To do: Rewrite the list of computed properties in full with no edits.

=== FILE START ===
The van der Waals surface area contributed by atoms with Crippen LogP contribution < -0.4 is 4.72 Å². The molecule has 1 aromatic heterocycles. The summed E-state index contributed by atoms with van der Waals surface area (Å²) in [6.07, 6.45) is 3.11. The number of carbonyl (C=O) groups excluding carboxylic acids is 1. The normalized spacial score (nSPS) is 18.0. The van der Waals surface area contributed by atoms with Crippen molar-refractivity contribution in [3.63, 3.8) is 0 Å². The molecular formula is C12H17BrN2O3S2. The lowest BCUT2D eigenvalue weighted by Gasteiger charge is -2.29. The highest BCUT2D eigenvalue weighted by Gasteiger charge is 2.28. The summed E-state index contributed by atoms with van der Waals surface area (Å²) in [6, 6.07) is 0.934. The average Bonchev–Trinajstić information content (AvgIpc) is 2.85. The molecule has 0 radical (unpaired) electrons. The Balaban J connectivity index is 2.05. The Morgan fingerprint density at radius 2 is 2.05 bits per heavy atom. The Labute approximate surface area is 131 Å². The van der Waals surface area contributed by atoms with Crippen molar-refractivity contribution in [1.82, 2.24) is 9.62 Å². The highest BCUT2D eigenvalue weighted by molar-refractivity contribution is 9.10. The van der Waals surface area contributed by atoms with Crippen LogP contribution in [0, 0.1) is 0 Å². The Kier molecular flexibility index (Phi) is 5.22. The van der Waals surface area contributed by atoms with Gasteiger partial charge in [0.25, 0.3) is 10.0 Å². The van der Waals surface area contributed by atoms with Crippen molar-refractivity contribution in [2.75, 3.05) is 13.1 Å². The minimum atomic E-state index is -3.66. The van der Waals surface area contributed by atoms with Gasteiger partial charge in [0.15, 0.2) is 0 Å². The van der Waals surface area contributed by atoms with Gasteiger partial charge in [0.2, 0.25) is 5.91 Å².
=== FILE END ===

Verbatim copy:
The van der Waals surface area contributed by atoms with Crippen LogP contribution < -0.4 is 4.72 Å². The molecule has 1 aromatic heterocycles. The summed E-state index contributed by atoms with van der Waals surface area (Å²) in [6.07, 6.45) is 3.11. The number of carbonyl (C=O) groups excluding carboxylic acids is 1. The normalized spacial score (nSPS) is 18.0. The van der Waals surface area contributed by atoms with Crippen molar-refractivity contribution in [3.63, 3.8) is 0 Å². The molecular formula is C12H17BrN2O3S2. The lowest BCUT2D eigenvalue weighted by Gasteiger charge is -2.29. The highest BCUT2D eigenvalue weighted by Gasteiger charge is 2.28. The summed E-state index contributed by atoms with van der Waals surface area (Å²) in [6, 6.07) is 0.934. The average Bonchev–Trinajstić information content (AvgIpc) is 2.85. The molecule has 0 radical (unpaired) electrons. The Balaban J connectivity index is 2.05. The Morgan fingerprint density at radius 2 is 2.05 bits per heavy atom. The Labute approximate surface area is 131 Å². The van der Waals surface area contributed by atoms with Crippen molar-refractivity contribution in [1.82, 2.24) is 9.62 Å². The highest BCUT2D eigenvalue weighted by molar-refractivity contribution is 9.10. The van der Waals surface area contributed by atoms with Crippen LogP contribution in [0, 0.1) is 0 Å². The Kier molecular flexibility index (Phi) is 5.22. The van der Waals surface area contributed by atoms with Gasteiger partial charge in [0.25, 0.3) is 10.0 Å². The van der Waals surface area contributed by atoms with Crippen molar-refractivity contribution in [2.75, 3.05) is 13.1 Å². The minimum atomic E-state index is -3.66. The van der Waals surface area contributed by atoms with Gasteiger partial charge in [0.15, 0.2) is 0 Å². The van der Waals surface area contributed by atoms with Gasteiger partial charge in [0.2, 0.25) is 5.91 Å².